|“Doing business with Mongolia”, “UK Investors show” бизнес хөтөлбөр March 27-April 02. 2019 ЛОНДОН ХОТ, ИХ БРИТАНИ||Mongolian Business Database||London UK|
|SYMPOSIUM ON GLOBAL MARKETS Nationalism and Protectionism: The United States in the International Arena June 17-18, 2019 The Center for American and International Law Plano, Texas, USA||The Center for American and International Law (CAILAW)||Plano Texas June 17-18 2019|
|"Open to Export" ICC WTO International business award||ICC WTO||London|
Ulaanbaatar /MONTSAME/ The Ministry of Environment and Tourism, ‘Airbnb’ and ‘what3words’ announced launching of a joint project to create a favorable condition for tourism in Mongolia. A memorandum of cooperation between the parties was signed in May, 2018.
Under the Airbnb slogan ‘Belong Anywhere’, this innovative partnership based on the Airbnb platform and what3words geocoding system gives an opportunity for nomads, who have addressing uncertainty and seasonal migration, to earn income from tourism. It’s remarkable that nomads from the north of Mongolia to Altai Tavan Bogd mountains are listed on Airbnb. However, the hosts expressed that their biggest problem for receiving tourists is addressing issue. The what3words addressing system will be a great support for the tourism industry in rural areas.
“In collaboration with the Ministry and the Airbnb we are delighted to start a project that allows anybody to profit from tourism sector . The location of the service provider can be easily found using the three word tagging technology of what3words, which makes a major contribution to the development of Mongolia's tourism sector,” noted M.Uyanga, what3words Mongolia Country Manager.
“With the Airbnb’s global platform and the three word address, tourists will discover our unique lifestyle and local culture” said S.Bayasgalan, director of the Department of Tourism Policy Coordination at the Ministry of Environment and Tourism.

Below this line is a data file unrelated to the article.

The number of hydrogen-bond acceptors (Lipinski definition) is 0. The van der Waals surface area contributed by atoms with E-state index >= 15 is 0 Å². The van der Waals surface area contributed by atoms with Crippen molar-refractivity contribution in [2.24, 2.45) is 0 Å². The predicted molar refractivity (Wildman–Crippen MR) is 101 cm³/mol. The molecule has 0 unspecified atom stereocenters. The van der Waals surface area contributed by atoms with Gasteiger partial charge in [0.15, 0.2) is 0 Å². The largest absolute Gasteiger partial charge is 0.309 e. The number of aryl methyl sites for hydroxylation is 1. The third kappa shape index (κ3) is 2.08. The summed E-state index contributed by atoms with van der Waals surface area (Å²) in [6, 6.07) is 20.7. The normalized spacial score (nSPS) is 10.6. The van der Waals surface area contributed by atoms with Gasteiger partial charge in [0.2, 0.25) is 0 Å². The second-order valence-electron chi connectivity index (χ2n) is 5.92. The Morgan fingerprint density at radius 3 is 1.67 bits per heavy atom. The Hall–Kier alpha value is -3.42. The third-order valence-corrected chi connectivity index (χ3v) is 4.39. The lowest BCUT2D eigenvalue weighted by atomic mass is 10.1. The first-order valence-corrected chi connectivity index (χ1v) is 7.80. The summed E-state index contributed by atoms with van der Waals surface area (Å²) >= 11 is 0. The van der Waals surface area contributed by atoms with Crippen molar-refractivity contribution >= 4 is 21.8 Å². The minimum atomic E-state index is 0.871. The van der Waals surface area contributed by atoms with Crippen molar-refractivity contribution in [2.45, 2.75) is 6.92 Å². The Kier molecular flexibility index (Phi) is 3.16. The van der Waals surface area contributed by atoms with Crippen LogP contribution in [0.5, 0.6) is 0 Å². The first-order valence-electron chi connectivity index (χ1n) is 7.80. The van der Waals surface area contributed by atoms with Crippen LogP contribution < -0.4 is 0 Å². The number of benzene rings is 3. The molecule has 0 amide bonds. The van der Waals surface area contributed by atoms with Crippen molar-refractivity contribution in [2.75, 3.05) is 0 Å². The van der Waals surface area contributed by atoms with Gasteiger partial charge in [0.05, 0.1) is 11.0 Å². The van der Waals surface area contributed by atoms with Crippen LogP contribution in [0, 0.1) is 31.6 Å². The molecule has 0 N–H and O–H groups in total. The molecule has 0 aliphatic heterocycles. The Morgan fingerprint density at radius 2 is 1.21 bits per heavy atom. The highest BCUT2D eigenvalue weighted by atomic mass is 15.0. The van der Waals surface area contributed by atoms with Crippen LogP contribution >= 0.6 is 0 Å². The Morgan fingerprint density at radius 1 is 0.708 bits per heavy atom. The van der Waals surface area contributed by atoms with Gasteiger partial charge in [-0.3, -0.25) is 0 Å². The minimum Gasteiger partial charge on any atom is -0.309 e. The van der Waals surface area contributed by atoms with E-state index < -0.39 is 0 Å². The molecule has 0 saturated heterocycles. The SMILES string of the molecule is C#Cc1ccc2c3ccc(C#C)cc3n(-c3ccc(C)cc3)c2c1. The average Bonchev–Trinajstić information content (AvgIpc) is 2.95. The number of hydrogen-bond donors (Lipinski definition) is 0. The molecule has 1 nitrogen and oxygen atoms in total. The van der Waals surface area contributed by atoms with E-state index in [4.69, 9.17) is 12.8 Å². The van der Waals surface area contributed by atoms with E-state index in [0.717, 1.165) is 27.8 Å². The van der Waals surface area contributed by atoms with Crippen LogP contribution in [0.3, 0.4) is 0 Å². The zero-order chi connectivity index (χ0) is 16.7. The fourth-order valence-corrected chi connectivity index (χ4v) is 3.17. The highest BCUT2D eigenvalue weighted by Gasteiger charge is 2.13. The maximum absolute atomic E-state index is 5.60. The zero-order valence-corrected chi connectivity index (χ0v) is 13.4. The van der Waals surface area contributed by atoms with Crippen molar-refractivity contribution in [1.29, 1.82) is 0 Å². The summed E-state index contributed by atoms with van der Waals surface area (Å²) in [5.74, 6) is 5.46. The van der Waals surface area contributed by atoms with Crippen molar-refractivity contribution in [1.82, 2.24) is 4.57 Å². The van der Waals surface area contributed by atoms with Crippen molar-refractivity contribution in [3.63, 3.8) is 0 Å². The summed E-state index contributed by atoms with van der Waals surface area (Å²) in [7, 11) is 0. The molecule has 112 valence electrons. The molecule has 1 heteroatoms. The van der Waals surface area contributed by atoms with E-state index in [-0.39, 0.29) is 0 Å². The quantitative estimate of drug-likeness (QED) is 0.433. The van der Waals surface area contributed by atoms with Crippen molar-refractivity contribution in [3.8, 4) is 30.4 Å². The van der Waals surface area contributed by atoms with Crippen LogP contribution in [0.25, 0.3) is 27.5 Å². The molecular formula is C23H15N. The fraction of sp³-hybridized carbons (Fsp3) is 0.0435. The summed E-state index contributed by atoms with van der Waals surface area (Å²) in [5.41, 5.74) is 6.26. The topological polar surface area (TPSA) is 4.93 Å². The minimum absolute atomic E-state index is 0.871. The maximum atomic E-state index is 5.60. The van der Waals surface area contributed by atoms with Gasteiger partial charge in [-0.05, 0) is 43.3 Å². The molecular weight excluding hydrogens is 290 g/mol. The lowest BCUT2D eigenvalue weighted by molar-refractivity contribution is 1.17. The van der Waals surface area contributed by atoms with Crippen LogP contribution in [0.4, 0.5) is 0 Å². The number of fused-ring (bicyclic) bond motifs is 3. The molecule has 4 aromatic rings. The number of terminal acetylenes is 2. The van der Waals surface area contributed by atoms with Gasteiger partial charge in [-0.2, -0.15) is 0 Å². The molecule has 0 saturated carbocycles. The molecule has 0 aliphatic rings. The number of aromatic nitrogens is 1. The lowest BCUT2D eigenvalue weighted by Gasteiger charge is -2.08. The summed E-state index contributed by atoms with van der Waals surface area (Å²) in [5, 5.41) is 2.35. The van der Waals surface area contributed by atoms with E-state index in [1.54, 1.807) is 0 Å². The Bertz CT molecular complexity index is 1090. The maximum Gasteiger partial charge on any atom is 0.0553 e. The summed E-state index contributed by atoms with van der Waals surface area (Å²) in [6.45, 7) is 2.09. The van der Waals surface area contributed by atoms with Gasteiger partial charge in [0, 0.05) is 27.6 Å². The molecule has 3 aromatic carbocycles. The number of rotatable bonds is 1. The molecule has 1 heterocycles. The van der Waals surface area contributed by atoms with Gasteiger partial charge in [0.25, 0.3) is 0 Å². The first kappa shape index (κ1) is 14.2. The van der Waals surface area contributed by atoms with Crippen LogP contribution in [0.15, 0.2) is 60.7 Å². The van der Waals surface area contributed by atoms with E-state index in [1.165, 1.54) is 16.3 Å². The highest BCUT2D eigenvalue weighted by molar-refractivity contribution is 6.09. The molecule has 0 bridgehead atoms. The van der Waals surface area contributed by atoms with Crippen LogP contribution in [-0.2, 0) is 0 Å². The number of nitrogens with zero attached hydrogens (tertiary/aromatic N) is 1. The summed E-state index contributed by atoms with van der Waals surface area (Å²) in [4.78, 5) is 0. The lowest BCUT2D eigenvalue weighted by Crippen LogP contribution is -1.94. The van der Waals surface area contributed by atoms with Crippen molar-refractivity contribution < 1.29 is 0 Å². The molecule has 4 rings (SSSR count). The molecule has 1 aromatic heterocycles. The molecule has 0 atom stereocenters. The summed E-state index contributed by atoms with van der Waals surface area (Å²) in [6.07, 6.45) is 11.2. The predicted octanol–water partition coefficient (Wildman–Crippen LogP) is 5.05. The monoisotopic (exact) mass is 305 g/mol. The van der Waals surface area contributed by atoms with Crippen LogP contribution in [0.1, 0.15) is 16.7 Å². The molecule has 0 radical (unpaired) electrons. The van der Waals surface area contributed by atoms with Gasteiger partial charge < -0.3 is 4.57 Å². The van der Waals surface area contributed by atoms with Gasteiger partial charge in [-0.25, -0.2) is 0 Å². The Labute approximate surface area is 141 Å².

The Ministry of Environment and Tourism in cooperation with what3words have fully addressed the Gorkhi Terelj National Park area, which became the first national park to be addressed in three word system.
In the world today, Mongolia is the only country with internationally recognised nuclear-weapon-free status.
On Tuesday (4 December), Mongolia marked the 20th anniversary of the adoption of the UN resolution that recognises its security and nuclear-weapon-free status. Already, 26 years have passed since Mongolia first declared itself a nuclear free zone at the UN Assembly in 1992. From the outset, however, the five nuclear weapon states namely the United States, Russia, China, the United Kingdom and France – known as the P5 – have been reluctant to consider the issue, believing that establishing single-state nuclear-weapon free zones (NWFZs) would distract from and impede the promotion of existing zones. Subsequently, Mongolia, which is sandwiched between Russia and China, reached agreements with the P5 regarding its nuclear-weapon-free status and the significance of that status for efforts to strengthen regional confidence and predictability.
The policies of the P5, clearly demonstrate that they are keen to perpetuate possession of the weapons indefinitely, thus increasing the risk of their further proliferation.
Over the past couple of years the world has seen North Korea testing missiles that could strike US soil; last month, Trump unilaterally scrapping the landmark 1987 Intermediate Range Nuclear Forces Treaty with Moscow, and both the United States and Russia developing a new generation of weapons. Without doubt the world has entered a new Arms Race and the madness of possible global annihilation; the nations should pause and consider the wisdom of Mongolia.